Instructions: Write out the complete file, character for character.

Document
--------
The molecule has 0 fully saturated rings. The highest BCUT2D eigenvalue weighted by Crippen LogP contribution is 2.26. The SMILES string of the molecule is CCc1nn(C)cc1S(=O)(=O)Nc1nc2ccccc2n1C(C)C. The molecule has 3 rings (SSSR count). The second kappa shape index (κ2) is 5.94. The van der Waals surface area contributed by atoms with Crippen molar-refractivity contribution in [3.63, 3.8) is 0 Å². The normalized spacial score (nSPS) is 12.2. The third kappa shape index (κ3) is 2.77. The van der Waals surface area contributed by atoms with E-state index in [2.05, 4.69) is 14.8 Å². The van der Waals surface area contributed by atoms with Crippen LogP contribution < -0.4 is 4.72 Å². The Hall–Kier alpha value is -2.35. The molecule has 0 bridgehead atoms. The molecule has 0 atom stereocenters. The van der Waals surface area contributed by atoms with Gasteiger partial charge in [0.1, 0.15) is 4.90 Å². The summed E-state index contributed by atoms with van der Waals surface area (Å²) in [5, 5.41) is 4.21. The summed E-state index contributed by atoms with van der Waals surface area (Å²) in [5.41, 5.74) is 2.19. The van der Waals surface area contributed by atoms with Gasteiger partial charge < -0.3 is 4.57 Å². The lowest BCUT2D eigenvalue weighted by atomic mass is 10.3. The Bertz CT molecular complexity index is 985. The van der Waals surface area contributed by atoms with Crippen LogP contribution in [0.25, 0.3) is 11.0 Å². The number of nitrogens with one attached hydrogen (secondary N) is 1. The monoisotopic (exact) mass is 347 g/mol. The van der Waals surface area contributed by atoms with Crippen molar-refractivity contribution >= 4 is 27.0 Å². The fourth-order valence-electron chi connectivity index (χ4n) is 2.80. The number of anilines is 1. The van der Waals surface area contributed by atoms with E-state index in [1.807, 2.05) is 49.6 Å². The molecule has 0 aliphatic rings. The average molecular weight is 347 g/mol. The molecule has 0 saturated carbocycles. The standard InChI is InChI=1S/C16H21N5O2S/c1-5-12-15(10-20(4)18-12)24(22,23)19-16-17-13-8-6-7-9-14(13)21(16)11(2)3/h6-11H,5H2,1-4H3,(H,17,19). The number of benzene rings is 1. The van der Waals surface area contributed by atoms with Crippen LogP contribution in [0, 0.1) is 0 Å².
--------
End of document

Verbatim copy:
The molecule has 0 fully saturated rings. The highest BCUT2D eigenvalue weighted by Crippen LogP contribution is 2.26. The SMILES string of the molecule is CCc1nn(C)cc1S(=O)(=O)Nc1nc2ccccc2n1C(C)C. The molecule has 3 rings (SSSR count). The second kappa shape index (κ2) is 5.94. The van der Waals surface area contributed by atoms with Crippen molar-refractivity contribution in [3.63, 3.8) is 0 Å². The normalized spacial score (nSPS) is 12.2. The third kappa shape index (κ3) is 2.77. The van der Waals surface area contributed by atoms with E-state index in [2.05, 4.69) is 14.8 Å². The van der Waals surface area contributed by atoms with Crippen LogP contribution < -0.4 is 4.72 Å². The Hall–Kier alpha value is -2.35. The molecule has 0 bridgehead atoms. The molecule has 0 atom stereocenters. The van der Waals surface area contributed by atoms with Gasteiger partial charge in [0.1, 0.15) is 4.90 Å². The summed E-state index contributed by atoms with van der Waals surface area (Å²) in [5, 5.41) is 4.21. The summed E-state index contributed by atoms with van der Waals surface area (Å²) in [5.41, 5.74) is 2.19. The van der Waals surface area contributed by atoms with Gasteiger partial charge < -0.3 is 4.57 Å². The lowest BCUT2D eigenvalue weighted by atomic mass is 10.3. The Bertz CT molecular complexity index is 985. The van der Waals surface area contributed by atoms with Crippen LogP contribution in [0.25, 0.3) is 11.0 Å². The number of nitrogens with one attached hydrogen (secondary N) is 1. The monoisotopic (exact) mass is 347 g/mol. The van der Waals surface area contributed by atoms with Crippen molar-refractivity contribution >= 4 is 27.0 Å². The fourth-order valence-electron chi connectivity index (χ4n) is 2.80. The number of anilines is 1. The van der Waals surface area contributed by atoms with E-state index in [1.807, 2.05) is 49.6 Å². The molecule has 0 aliphatic rings. The average molecular weight is 347 g/mol. The molecule has 0 saturated carbocycles. The standard InChI is InChI=1S/C16H21N5O2S/c1-5-12-15(10-20(4)18-12)24(22,23)19-16-17-13-8-6-7-9-14(13)21(16)11(2)3/h6-11H,5H2,1-4H3,(H,17,19). The number of benzene rings is 1. The van der Waals surface area contributed by atoms with Crippen LogP contribution in [0, 0.1) is 0 Å².